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Joe Maddon is Among Those Who Want More Night Games for Cubs

Chicago Cubs News

What’s life without a little bit of controversy, eh?

Over the past few years, the Cubs have been in something of a constant battle with the City/Mayor/Alderman over a great number of important items, including, most usually, the renovation and expansion of Wrigley Field and the surrounding area.


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But lately, the video boards, rooftops, and even the Park at Wrigley have all taken a back-seat to the debate about adding more night games to the Cubs schedule.

In short, the Cubs are provided a smaller night-game allowance than the rest of the teams in Major League baseball (the average is 54, the Cubs get just 43), and the Cubs want that gap to close. From the Cubs’ perspective, the lack of night games is hurting the team both financially and competitively (both of which, as we’ve explored previously, are accurate assertions).

The City, on the other hand, is arguing that if the Cubs use their concert allowance for night games instead of concerts, their overall number of night games every season would be closer to the league average. The issue the Cubs (and I) take with that is that other teams are still not forced to decide between the extra revenue of non-game night events and night-games, but I’ll put a pin in that for now.


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Today’s discussion is that it’s no longer just the Cubs president of Business Operations Crane Kenney lobbying for more Cubs’ night games, now the manager Joe Maddon has gotten involved.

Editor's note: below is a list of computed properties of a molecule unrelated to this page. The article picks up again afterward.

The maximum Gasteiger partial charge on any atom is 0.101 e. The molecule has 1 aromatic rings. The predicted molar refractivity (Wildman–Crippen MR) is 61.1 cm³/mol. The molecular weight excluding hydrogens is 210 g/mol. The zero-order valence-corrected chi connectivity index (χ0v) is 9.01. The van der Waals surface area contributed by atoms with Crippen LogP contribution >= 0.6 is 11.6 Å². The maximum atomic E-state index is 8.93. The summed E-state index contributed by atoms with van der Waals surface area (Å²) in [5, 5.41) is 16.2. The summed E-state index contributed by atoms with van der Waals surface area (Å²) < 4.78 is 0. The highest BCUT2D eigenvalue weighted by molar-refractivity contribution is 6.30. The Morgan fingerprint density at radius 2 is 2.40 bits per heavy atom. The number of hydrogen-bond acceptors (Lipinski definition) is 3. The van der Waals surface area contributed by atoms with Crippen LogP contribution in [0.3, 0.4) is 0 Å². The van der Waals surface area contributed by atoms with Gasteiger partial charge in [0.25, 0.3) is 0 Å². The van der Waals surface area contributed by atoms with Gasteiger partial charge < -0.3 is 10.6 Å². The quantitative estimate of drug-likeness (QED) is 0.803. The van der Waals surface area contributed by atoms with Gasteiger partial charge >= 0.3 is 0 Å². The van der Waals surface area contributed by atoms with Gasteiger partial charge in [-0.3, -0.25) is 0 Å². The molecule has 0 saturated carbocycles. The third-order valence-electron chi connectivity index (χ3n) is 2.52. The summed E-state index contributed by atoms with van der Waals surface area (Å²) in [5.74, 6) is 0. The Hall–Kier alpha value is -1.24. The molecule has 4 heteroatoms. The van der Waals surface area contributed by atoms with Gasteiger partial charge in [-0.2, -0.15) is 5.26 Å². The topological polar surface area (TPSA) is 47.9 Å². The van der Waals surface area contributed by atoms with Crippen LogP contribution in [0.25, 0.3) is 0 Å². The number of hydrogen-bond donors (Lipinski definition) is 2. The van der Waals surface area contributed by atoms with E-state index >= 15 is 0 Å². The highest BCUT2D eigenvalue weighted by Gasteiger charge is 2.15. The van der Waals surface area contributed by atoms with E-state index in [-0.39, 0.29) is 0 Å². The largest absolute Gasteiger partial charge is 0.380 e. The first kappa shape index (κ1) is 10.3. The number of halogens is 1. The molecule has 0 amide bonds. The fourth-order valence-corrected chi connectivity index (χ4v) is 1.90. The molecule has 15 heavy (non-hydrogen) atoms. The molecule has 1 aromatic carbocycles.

“This constantly having to get up and rush to the ballpark and not having a normal method during the course of the day, it does matter, because when you’re on the road it’s entirely different,” Maddon said, per the Chicago Tribune and CSN Chicago.

Indeed, Maddon went as far as to suggest that his players actually get more rest and pre-game preparation when they go on road trips than they do when they’re at home, which, obviously that’s not something you love to hear.


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Of course, being the leader that he is, Maddon assures everyone that his team will deal with whatever schedule their given and will win with it regardless. Though he does add that it would be “disingenuous” of him to suggest that it’s all cool beans (those – the beans – are my words).

“We just play too many day games during the week,” Maddon said. “We just do.”

You can read the rest of his comments at the Chicago Tribune and CSN Chicago for the full context. How appropriate for us to have this conversation today, on the anniversary of the lights being turned on at Wrigley Field for the first time, back on August 8, 1988:


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Michael Cerami

Michael Cerami is a Writer at Bleacher Nation, and you can find him on Twitter at @Michael_Cerami.